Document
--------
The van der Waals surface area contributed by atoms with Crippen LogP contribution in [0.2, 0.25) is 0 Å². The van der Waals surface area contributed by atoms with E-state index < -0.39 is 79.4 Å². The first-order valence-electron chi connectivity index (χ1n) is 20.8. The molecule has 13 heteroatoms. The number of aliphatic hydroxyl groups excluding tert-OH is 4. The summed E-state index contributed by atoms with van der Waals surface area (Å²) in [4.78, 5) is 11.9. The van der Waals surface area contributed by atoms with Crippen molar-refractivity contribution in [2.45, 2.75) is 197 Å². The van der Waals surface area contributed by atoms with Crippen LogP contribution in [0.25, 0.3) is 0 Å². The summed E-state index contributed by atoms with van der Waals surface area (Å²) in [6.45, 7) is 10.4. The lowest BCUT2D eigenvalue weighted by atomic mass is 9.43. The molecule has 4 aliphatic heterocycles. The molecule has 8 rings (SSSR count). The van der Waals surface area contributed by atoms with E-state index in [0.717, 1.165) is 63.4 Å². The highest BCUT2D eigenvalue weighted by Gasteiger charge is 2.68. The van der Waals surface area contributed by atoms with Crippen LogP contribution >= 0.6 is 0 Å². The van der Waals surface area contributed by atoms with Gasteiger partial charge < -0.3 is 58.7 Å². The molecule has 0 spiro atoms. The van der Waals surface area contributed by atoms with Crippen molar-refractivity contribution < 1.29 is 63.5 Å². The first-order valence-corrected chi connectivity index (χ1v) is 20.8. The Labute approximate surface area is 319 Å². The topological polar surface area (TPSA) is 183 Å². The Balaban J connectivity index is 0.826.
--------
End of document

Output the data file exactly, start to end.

The van der Waals surface area contributed by atoms with Crippen LogP contribution in [0.2, 0.25) is 0 Å². The van der Waals surface area contributed by atoms with E-state index < -0.39 is 79.4 Å². The first-order valence-electron chi connectivity index (χ1n) is 20.8. The molecule has 13 heteroatoms. The number of aliphatic hydroxyl groups excluding tert-OH is 4. The summed E-state index contributed by atoms with van der Waals surface area (Å²) in [4.78, 5) is 11.9. The van der Waals surface area contributed by atoms with Crippen molar-refractivity contribution in [2.45, 2.75) is 197 Å². The van der Waals surface area contributed by atoms with Crippen LogP contribution in [0.25, 0.3) is 0 Å². The summed E-state index contributed by atoms with van der Waals surface area (Å²) in [6.45, 7) is 10.4. The lowest BCUT2D eigenvalue weighted by atomic mass is 9.43. The molecule has 4 aliphatic heterocycles. The molecule has 8 rings (SSSR count). The van der Waals surface area contributed by atoms with E-state index in [0.717, 1.165) is 63.4 Å². The highest BCUT2D eigenvalue weighted by Gasteiger charge is 2.68. The van der Waals surface area contributed by atoms with Crippen LogP contribution >= 0.6 is 0 Å². The van der Waals surface area contributed by atoms with Gasteiger partial charge < -0.3 is 58.7 Å². The molecule has 0 spiro atoms. The van der Waals surface area contributed by atoms with Crippen molar-refractivity contribution < 1.29 is 63.5 Å². The first-order valence-corrected chi connectivity index (χ1v) is 20.8. The Labute approximate surface area is 319 Å². The topological polar surface area (TPSA) is 183 Å². The Balaban J connectivity index is 0.826.